I started reading Lisa Kleypas about three years ago, just after I started writing my first book. I was and am a huge Kathleen Woodiwiss fan and one of her novellas was in the same anthology as Lisa Kleypas’ “Promises.” I wanted to be adventuresome, so I read it. Devoured it, rather. Adored it and the writing/storytelling style. That sent me on a buying frenzy of Lisa Kleypas.
Looking in a bookstore, I bought “Again the Magic” based on the blurb. It rocked my world! Not anything like Woodiwiss’s sensual romances, Kleypas went into the bedroom and ripped the covers off the bed. I was hooked. I bought and read almost every Kleypas except for a few. My love scenes owe a lot to Ms. Kleypas–she showed me the way.
And now I have one more notch on my Kindle. I just last night finished Love, Come to Me, a very early Kleypas that she herself says “was written with an enthusiasm that will hopefully atone for any weaknesses that I must cheerfully ascribe to youth and inexperience.” Having read her later works (this one was published in 1988) I can still see in Love the trademark characters and conflict, drawn with a skillful if somewhat less finessed hand.
In fact the major fault I found with the book was a tendency to head-hop that became
extremely distracting. There are authors today who do this and it still annoys me. But I tend to believe it was an accepted convention of the 70s and 80s because Woodiwiss’s books from that period have it to some extent as well. And I picked it up from reading these writers when writing my first novel, which will make that revision a real bear this summer.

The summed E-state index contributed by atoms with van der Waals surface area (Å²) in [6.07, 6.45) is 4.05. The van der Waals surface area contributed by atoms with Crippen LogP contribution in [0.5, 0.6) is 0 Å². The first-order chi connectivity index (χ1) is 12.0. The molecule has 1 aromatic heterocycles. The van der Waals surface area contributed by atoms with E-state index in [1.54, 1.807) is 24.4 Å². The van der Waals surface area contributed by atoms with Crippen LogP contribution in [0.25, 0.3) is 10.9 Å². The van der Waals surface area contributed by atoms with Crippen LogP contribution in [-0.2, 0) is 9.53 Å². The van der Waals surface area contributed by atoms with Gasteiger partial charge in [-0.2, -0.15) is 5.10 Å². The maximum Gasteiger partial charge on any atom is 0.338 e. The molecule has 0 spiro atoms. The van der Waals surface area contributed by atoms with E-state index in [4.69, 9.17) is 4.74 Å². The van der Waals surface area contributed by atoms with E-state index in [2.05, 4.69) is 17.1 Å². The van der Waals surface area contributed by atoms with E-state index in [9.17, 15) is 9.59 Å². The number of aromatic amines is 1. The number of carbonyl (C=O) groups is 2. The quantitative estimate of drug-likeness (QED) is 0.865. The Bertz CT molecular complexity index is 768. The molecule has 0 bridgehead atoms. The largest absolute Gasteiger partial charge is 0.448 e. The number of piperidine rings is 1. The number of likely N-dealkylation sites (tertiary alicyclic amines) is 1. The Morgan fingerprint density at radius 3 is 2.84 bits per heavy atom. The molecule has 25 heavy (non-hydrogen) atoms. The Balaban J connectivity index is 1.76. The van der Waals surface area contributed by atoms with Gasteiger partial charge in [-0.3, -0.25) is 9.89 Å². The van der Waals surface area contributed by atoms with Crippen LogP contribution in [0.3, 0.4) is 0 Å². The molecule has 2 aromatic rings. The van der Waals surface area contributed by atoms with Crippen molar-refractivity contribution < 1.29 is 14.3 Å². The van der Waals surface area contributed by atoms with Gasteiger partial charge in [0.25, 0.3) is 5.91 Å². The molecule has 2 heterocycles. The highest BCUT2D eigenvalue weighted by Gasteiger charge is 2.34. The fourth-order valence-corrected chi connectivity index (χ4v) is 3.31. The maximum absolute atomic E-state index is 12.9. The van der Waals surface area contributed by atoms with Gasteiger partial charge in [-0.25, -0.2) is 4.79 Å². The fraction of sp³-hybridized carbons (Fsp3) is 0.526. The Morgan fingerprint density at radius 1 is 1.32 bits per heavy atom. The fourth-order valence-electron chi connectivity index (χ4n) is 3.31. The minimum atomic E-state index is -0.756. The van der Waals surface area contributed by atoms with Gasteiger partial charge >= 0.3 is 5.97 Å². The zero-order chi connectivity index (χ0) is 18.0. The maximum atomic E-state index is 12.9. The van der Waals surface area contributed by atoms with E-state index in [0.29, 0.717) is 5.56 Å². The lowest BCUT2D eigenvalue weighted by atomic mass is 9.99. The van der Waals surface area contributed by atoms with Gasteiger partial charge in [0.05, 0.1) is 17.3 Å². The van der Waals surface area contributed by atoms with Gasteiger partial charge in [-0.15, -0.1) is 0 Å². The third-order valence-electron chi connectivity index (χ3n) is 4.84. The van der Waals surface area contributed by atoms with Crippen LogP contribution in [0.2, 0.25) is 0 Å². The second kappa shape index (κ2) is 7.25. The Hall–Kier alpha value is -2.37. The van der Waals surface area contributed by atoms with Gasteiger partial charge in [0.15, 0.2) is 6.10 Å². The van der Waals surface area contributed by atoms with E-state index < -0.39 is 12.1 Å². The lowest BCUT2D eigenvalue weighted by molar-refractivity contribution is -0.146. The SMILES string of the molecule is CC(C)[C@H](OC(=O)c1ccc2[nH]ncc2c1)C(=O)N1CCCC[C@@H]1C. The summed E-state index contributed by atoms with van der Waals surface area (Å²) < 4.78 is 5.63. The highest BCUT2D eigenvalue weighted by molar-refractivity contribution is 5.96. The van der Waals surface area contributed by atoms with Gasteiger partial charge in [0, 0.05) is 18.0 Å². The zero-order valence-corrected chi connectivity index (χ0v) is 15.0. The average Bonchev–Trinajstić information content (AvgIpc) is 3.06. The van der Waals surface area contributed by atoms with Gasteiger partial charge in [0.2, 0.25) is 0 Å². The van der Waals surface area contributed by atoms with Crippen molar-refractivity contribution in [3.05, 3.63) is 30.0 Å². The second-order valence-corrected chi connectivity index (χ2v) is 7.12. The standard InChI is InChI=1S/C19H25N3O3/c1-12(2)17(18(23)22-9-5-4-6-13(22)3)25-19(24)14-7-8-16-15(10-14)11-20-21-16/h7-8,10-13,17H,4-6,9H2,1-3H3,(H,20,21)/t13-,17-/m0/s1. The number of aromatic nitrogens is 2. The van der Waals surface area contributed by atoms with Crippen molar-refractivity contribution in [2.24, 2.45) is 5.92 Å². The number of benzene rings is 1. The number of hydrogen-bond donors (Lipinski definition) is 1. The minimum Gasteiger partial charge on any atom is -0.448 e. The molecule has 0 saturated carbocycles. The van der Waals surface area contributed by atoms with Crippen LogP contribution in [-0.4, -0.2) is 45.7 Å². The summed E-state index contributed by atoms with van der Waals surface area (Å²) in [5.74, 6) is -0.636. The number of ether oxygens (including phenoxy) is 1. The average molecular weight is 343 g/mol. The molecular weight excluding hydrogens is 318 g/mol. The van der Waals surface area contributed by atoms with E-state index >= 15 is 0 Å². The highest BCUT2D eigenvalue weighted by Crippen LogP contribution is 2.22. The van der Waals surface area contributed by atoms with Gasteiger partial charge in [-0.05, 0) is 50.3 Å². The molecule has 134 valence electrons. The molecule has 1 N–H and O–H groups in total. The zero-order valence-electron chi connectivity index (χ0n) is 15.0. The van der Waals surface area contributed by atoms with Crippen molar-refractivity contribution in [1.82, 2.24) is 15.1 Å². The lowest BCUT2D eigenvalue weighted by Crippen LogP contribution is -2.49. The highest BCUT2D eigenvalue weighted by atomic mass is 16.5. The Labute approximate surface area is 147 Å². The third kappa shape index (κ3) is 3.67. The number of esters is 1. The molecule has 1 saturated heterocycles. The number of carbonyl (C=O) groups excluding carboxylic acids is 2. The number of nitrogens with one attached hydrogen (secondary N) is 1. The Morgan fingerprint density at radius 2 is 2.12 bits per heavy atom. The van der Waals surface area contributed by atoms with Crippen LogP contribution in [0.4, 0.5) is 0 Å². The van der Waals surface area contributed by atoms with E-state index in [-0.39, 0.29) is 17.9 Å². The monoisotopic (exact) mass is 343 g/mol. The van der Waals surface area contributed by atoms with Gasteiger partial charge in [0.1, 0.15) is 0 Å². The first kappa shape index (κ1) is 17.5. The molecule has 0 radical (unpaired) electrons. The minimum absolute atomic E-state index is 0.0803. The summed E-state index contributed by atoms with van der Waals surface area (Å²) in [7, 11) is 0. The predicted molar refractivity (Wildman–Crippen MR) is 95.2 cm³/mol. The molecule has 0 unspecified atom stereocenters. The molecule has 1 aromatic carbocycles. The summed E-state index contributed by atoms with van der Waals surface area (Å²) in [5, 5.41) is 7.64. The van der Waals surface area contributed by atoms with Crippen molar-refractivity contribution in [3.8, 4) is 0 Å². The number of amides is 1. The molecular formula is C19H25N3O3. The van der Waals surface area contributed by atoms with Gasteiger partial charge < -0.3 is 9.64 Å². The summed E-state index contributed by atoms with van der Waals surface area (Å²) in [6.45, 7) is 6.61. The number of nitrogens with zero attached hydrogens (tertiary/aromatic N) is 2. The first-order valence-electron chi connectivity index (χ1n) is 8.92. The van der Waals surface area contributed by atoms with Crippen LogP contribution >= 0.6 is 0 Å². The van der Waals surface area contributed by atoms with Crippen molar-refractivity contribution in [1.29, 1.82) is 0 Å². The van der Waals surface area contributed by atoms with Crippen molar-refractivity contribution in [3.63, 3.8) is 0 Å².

But other than the head-hopping, I must say I thoroughly enjoyed this tale. Set in the North, in the years after the Civil War, it’s the story of a Northern girl and the Southern rebel who falls for her and determines to make her his. There’s a sort of forced marriage and a lot of misunderstandings due to insecurity and the very real differences between people of such polar upbringings, though Lucinda is very tolerant of Heath’s Southern sympathies.
There are a couple of plot twists that are Kleypas’ stock in trade and she did them well even in her early books. Her love scenes in this novel are not quite as rich as some of her later novels (my favorite is still Devil in Winter, though Mine until Midnight is a close second. HOT!), but little is left to the imagination. Yum!
So in the end I am sad another Lisa Kleypas offering is finished, though I am very glad to have enjoyed it. It makes me yearn to go back and re-read the Wallflower series and the Hathaway series, her Bow St. series–frankly, I could go on a week-long bender of nothing but Kleypas books and emerge cranky and irritable from lack of sleep but thoroughly sated on hunky alpha heroes and sassy and smart heroines.
I need to consult my list of books by this wonderful author–and see what is still available to put on my TBR. Can’t wait for the next one.
Thanks for visiting my blog today. I hope you come back next week to see What I’m Reading Now.
I’m a Kleypas fan who started with Woodiwiss, too, so I know exactly where you’re coming from. Isn’t it funny how we managed with the head-hopping when it was in vogue but now it sticks in our craws? Literature is wonderfully liquid that way. I suppose someday, as we begin the advent of the multi-media eBook, we’ll be able to tell what character we’re focusing on simply by the color of the text, or some background sound (like in opera or Star Wars — who doesn’t know Darth Vader’s theme song?). There might be an icon as we change viewpoints. It’s an exciting time to be a writer.
I have not read the book but will have to check it out.
I LOVE Lisa K. Just finished re-reading “Suddenly You” last night, another of her standalones that’s an old favorite of mine.I swear I’ve re-read all her novels at least 3-4 times because I love them and wish she’d write like 12 per year instead of 1 or 2.